Your morals may be more flexible than you think

While we may have strong ideas about what's moral and what isn't, new research shows those ideas depend on the circumstances.

Disapproval of qualities people often associate with immorality such as selfishness, dishonesty, sexual infidelity, and mercilessness is conditional, rather than universal, according to a new study.

“We all know of some immoral people who are well liked, but we tend to assume that these people are not considered immoral by their admirers…”

In a 1968 study of 555 personal traits, people ranked liars and phonies as the most detestable individuals, even lower than those who are murderous, malicious, and cruel.

“We wanted to know if this always holds true, or whether there are contexts when people see phoniness as a good thing,” says psychologist David E. Melnikoff of Yale University.

Melnikoff and coauthor April H. Bailey found one such context: Subjects asked to hire a spy viewed an untrustworthy one more positively than a trustworthy spy, despite regarding the untrustworthy spy as more immoral.

The survey results held true for other traits associated with immorality. People in general agreed that sexual infidelity is more immoral than sexual fidelity, but uncommitted men did not evaluate sexual infidelity more negatively.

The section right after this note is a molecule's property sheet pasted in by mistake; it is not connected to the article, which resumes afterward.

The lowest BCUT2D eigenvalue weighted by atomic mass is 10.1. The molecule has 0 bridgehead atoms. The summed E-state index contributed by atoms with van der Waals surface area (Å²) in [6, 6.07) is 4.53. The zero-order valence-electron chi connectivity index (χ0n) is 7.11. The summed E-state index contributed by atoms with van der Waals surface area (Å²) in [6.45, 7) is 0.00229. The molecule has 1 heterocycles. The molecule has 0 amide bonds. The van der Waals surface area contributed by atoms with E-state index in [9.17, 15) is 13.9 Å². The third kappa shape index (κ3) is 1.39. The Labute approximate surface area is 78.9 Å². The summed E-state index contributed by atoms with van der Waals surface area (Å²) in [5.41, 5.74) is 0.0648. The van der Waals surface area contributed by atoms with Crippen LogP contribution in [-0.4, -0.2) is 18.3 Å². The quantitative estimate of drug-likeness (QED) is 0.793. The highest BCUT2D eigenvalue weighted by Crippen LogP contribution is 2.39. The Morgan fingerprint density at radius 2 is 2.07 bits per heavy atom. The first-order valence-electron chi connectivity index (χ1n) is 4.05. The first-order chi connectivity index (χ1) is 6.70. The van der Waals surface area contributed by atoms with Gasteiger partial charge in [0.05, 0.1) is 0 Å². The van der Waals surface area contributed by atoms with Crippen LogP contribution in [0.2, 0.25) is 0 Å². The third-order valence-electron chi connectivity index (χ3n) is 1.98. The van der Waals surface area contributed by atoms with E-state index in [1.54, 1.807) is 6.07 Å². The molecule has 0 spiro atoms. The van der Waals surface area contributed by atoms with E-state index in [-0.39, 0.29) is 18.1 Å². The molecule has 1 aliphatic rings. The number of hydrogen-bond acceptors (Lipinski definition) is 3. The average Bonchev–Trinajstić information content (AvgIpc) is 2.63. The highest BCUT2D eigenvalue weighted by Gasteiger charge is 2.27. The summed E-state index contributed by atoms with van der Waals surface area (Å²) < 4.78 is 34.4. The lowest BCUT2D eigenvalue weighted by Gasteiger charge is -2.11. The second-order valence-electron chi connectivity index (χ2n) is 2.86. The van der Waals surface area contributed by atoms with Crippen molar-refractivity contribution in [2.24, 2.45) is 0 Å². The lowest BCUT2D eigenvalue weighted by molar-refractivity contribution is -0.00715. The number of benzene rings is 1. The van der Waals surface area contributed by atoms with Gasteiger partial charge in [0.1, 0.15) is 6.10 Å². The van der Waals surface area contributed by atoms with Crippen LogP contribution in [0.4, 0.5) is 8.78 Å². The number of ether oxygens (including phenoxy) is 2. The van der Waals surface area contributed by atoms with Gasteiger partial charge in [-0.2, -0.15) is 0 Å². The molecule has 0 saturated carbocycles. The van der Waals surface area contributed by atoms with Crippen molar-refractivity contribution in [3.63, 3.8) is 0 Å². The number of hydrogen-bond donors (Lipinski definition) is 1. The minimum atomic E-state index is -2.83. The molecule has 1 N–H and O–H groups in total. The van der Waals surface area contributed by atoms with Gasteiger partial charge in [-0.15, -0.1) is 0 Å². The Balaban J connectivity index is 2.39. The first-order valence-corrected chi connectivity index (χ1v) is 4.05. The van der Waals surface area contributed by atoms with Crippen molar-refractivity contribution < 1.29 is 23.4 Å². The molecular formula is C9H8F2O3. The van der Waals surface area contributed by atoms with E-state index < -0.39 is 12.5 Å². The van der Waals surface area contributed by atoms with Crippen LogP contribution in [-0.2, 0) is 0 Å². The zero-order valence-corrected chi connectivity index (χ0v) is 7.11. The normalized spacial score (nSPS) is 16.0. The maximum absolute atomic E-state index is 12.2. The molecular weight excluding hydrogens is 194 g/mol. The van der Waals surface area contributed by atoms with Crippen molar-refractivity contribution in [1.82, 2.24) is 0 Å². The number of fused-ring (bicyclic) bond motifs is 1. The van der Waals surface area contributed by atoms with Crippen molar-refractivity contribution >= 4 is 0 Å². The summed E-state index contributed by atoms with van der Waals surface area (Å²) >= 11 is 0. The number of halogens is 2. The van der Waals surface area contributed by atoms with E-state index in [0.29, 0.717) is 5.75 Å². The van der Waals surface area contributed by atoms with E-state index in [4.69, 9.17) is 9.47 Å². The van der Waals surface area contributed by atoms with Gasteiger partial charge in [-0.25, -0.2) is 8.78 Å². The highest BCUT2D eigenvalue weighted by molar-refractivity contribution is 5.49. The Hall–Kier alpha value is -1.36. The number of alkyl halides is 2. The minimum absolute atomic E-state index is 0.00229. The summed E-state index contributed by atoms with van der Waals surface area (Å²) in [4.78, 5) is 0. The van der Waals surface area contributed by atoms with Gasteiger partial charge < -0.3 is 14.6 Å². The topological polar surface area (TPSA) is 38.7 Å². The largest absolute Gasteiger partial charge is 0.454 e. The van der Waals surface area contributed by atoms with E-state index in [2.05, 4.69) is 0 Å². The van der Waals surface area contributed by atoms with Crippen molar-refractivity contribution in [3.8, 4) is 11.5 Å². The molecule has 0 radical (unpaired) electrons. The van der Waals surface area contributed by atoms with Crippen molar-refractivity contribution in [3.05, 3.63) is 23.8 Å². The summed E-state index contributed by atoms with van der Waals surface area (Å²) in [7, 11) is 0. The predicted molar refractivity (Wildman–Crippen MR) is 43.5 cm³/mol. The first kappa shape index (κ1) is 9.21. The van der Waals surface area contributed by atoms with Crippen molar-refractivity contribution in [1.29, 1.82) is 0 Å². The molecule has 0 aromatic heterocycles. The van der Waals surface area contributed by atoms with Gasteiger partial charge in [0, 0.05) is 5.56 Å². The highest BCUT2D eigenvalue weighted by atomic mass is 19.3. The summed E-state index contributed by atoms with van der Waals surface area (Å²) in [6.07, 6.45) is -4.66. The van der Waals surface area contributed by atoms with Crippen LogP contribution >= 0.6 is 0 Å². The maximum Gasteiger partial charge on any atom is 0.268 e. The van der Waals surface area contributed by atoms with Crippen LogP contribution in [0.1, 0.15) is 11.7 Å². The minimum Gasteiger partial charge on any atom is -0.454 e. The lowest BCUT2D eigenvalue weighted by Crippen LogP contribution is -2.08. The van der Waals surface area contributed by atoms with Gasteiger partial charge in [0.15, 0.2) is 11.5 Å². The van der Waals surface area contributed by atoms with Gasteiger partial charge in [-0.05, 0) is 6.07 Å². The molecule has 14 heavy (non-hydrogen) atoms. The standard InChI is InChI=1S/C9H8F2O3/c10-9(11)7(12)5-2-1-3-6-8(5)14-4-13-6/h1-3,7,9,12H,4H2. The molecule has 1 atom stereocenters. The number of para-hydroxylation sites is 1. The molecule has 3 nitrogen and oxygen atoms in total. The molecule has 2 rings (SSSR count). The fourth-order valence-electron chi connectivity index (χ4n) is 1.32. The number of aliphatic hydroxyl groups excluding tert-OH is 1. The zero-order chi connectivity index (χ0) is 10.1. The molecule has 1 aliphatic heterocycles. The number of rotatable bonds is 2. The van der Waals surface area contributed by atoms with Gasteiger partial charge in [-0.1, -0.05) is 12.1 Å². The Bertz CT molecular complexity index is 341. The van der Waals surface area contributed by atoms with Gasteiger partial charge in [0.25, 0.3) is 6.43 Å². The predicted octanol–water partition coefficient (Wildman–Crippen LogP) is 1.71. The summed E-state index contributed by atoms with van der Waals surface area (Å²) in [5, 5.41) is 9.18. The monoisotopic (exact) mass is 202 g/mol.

Almost everybody agreed that being merciless is more immoral than being merciful, but people evaluated a merciless juror more positively than a merciful juror. The researchers found that people’s preference for altruism over selfishness is conditional as well.

“We all know of some immoral people who are well liked, but we tend to assume that these people are not considered immoral by their admirers—or if they are, that they possess other compensating qualities,” Bailey says.

However, the findings suggest that, in certain contexts, people are liked precisely because they are considered immoral, the authors say.

The researchers report their findings in the journal Proceedings of the National Academy of Sciences.

Source: Yale University

The post Your morals may be more flexible than you think appeared first on Futurity.

More from Futurity

Futurity2 min readTech
Facebook Posts Can Predict 21 Health Problems
Facebook posts alone can predict some 21 diseases and conditions, including diabetes, hypertension, anxiety, and depression, a new study shows. The study, published in PLOS ONE, includes 999 participants who consented to share their social media post
Futurity3 min read
Noninvasive System Lets People ‘Mind Control’ Robot Arm
Using a noninvasive brain-computer interface, researchers have developed the first-ever successful mind-controlled robotic arm with the ability to continuously track and follow a computer cursor. Being able to noninvasively control robotic devices us
Futurity2 min readSociety
White People’s Racial Apathy Can Diminish Over Time
Prejudice among white people can lessen over time, according to new research. The study examines how some white people express racial prejudice—in the form of racial apathy—over time. The researchers also developed a new way to measure this type of p